Yesterday's shock resignation of ECB chief economist Jurgen Stark demonstrates just how divided the organisation is as the single currency faces the most serious crisis in its 13-year history.
With yields on the government bonds of peripheral eurozone countries once again rising to dangerous levels, the timing of Mr Stark's departure was unfortunate to say the least.
Mr Stark's resignation finally brings out into the open what many had long suspected. As the eurozone crisis has dragged on with no resolution seemingly in sight, an ever-widening gap has opened up between the eurozone's Germanic core and the peripheral countries, including Ireland.
Even as rumours of internal divisions within the ECB grew louder, we were assured that all was sweetness and light in Frankfurt. Yesterday's dramatic developments finally proved that the rumours of internal ECB divisions were true.
Which, contrary to what one might think, is probably no bad thing. While the ECB may be based in Germany's financial capital Frankfurt, the euro is the currency for all of the eurozone rather than merely of Germany, the Netherlands, Austria and a handful of other traditional "hard currency" countries.
Unfortunately, the institutional architecture of the ECB tended to disguise this fact. For most of its existence, Germany has, with the assistance of its economic allies and the ECB executive board, been able to totally dominate the ECB. This has meant that the ECB has pursued policies that have favoured German interests rather than those of the eurozone periphery.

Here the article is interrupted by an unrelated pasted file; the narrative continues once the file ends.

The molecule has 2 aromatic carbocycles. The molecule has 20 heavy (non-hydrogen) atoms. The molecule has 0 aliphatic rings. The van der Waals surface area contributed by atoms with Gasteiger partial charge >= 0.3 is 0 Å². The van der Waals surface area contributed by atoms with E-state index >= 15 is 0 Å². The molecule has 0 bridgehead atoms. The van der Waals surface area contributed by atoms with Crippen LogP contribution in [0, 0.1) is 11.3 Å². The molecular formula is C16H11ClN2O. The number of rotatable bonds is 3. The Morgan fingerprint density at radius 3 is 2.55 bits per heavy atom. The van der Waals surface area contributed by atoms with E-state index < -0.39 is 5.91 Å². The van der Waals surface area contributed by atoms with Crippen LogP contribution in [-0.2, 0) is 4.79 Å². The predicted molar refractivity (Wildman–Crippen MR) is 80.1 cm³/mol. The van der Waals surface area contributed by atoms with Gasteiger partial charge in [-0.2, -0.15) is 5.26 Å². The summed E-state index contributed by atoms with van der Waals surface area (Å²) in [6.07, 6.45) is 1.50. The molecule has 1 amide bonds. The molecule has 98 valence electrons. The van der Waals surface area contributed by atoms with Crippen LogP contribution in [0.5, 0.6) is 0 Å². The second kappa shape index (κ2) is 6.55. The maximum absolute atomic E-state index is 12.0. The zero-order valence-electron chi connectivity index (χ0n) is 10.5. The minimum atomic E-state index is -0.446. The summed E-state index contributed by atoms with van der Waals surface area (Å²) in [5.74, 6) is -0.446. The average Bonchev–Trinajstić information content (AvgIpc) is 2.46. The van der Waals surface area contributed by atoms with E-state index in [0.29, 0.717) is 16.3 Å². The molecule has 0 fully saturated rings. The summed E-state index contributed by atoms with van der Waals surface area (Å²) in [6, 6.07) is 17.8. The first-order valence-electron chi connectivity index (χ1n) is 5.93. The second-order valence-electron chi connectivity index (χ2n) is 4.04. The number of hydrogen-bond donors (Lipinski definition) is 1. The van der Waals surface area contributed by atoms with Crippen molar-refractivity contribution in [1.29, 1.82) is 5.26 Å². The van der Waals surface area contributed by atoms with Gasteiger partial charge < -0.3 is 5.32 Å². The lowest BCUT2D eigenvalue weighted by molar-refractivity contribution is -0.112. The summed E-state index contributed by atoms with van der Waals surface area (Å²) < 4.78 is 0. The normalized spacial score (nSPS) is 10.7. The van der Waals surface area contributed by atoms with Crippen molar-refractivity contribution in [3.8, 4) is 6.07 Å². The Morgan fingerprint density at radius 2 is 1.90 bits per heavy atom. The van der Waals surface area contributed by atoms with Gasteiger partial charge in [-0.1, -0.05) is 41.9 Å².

As a result the ECB kept interest rates far too low for far too long during the middle of the last decade. While this suited Germany, which was experiencing sluggish economic growth at the time, it had disastrous consequences for the peripheral economies, fuelling the Irish and Spanish property booms.
Now, with the German economy growing strongly, the ECB is keeping interest rates too high, which is once again hitting the peripheral economies hard.
While Mr Stark's resignation was ostensibly provoked by his opposition to the ECB's policy of buying the government bonds of peripheral eurozone countries, the real reasons almost certainly go deeper.
As the crisis has deepened the representatives of the peripheral countries on the ECB council, which sets eurozone interest rates, have reputedly been taking a more assertive line.
With the disastrous consequences of the tight-money policies favoured by Germany and her ECB allies becoming ever clearer, the opposition of the peripheral countries has become stronger.
They are no longer prepared to meekly accept that Germany and the ECB executive board know best.
Yesterday's resignation is the second German resignation from the ECB this year. In February, Axel Weber, head of the Bundesbank and an ECB council member, also stepped down. He too apparently objected to the ECB straying from Germany's tight-money orthodoxy.
That's not something that those of us on the periphery should lose too much sleep over. It is well past time that the ECB evolved into a central bank that serves the interests of the entire eurozone rather than those of its most powerful member.